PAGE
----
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Alarming rise in cases of depression in Vietnam

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According to a report on mental health by the Lancet Commission, mental disorders are on the rise in every country in the world and will cost the global economy $16 trillion by 2030.

Báo động bệnh trầm cảm ở Việt Nam
Illustrative image.

Economic cost

In its 2011 report on the global economic burden of noncommunicable diseases 6, the World Economic Forum (WEF) noted that the economic costs of mental illness largely come from the loss of human resources, such as reduced productivity and loss of income.

On an individual level, it has been scientifically proven that mental health helps with emotional stability and neuroplasticity. This lays the groundwork for the brain’s resilience and flexibility in the face of pressure and stress. Essentially, individuals’ mental health is the foundation for healthy functioning of families, businesses, and communities.

At the family level, caregivers and family members are often emotionally traumatized as they constantly have to deal with the instability and suicidal ideation of psychological patients. Families of people with severe mental illness often experience feelings of helplessness, frustration, loss, guilt and fatigue. They also need emotional support.

At the macroeconomic level, the impact of mental disorders on economic growth in a given group of population can be quantified by lost economic output. This number is calculated by estimating the impact of mental disorders on gross domestic product (GDP). Data on the global economic consequences of mental illness are still very inadequate. In the European region alone, the World Health Organization (WHO) has estimated that the economic consequences of mental health problems, mainly in the form of lost manpower, account for 3-4% of GDP in these countries every year.

New challenges for Vietnam

Difficulties in addressing the latent mental health crisis pose a new challenge for Vietnam. According to nationally published data, Vietnam has at least three million adolescents with mental disorders, only 20% of whom are diagnosed and treated appropriately. The majority look to alcohol, drugs, and stimulants as temporary solutions.

The Vietnamese government developed a National Strategy on Mental Health in 1999 with the specific goal of using 5% of the health budget from 2020 and expanding mental health resources by 2025. However, the Strategy has covered only about 30% of the country’s population, and uses a very narrow list of mental illnesses. Most patients remain untreated or misdiagnosed.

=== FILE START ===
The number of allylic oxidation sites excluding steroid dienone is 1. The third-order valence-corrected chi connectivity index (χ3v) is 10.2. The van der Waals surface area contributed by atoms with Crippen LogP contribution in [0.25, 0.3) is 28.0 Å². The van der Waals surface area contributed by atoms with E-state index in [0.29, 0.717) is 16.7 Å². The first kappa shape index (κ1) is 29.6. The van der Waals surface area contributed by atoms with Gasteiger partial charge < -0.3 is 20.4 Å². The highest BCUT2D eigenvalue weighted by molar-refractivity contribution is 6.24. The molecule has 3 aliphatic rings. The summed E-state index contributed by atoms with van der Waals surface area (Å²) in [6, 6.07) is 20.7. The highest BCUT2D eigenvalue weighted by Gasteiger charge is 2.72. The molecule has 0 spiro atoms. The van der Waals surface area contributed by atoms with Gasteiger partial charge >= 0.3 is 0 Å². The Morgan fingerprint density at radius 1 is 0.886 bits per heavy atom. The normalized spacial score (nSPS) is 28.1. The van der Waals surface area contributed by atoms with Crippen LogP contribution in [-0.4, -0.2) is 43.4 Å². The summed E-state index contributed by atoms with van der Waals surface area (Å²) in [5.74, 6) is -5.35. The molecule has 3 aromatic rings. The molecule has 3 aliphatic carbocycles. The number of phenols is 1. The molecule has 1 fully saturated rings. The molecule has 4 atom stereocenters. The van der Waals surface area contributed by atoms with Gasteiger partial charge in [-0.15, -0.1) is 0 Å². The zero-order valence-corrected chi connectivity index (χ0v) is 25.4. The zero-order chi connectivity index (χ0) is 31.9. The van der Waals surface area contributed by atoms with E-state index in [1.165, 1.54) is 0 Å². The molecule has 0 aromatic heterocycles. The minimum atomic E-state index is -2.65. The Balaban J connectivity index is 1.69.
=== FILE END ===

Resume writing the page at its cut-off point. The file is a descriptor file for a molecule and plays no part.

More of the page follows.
In addition, the mental health care infrastructure in Vietnam is less developed than in other Asian countries. A survey conducted by the WHO in 2014 showed that there were only 0.91 psychiatrists per 100,000 people in Vietnam. The psychiatric hospital system in Vietnam currently includes state hospitals with 36 hospitals and 6,000 beds, which are widely distributed throughout the country but only for critically ill patients.

Furthermore, most low- and middle-income workers cannot afford the charges for private counseling services such as psychotherapy. Despite great advances over the past decade, the mental health treatment system in Vietnam is still flawed because it focuses more on serious disorders; mental health awareness has not been raised publicly and is not widely available to most people.

The WHO Value of a Statistical Life (VSL) approach indicates that the global economic burden of mental disorders was estimated at US$8.5 trillion in 2010, equivalent to cardiovascular diseases and higher than cancers, chronic respiratory diseases and diabetes. However, mental health care receives less recognition and funding than other physical health issues. In Vietnam, the government only funds medical expenses and meals for severely mentally ill patients at social protection centers. However, this funding is still limited.

Mental disorders are sometimes still imbued with shame in Vietnam, which hinders the development of the mental health industry, and individuals from seeking professional help. Stigma, prejudice and discrimination about mental illness stem from the misconception that these individuals are different and abnormal. The truth is that mental health problems are a universal human experience that can happen to people from all walks of life.

Ha Ngan

Source: https://vietnamnet.vn/en/feature/alarming-rise-in-cases-of-depression-in-vietnam-776397.html

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Ancient citadel to be renovated for $32 mln

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Ancient citadel to be renovated for $32 mln

A stonewall of the Ho Dynasty Citadel in Thanh Hoa is damaged. Photo by VnExpress/Le Hoang


Over VND745 billion ($32.7 million) will be spent to renovate the Ho Citadel in Thanh Hoa in the next four years, the provincial authorities stated.

The recently approved project to preserve, restore and renovate components of the citadel will require around VND300 billion from the north-central province’s budget. The rest will come from the central government’s budget and other sources.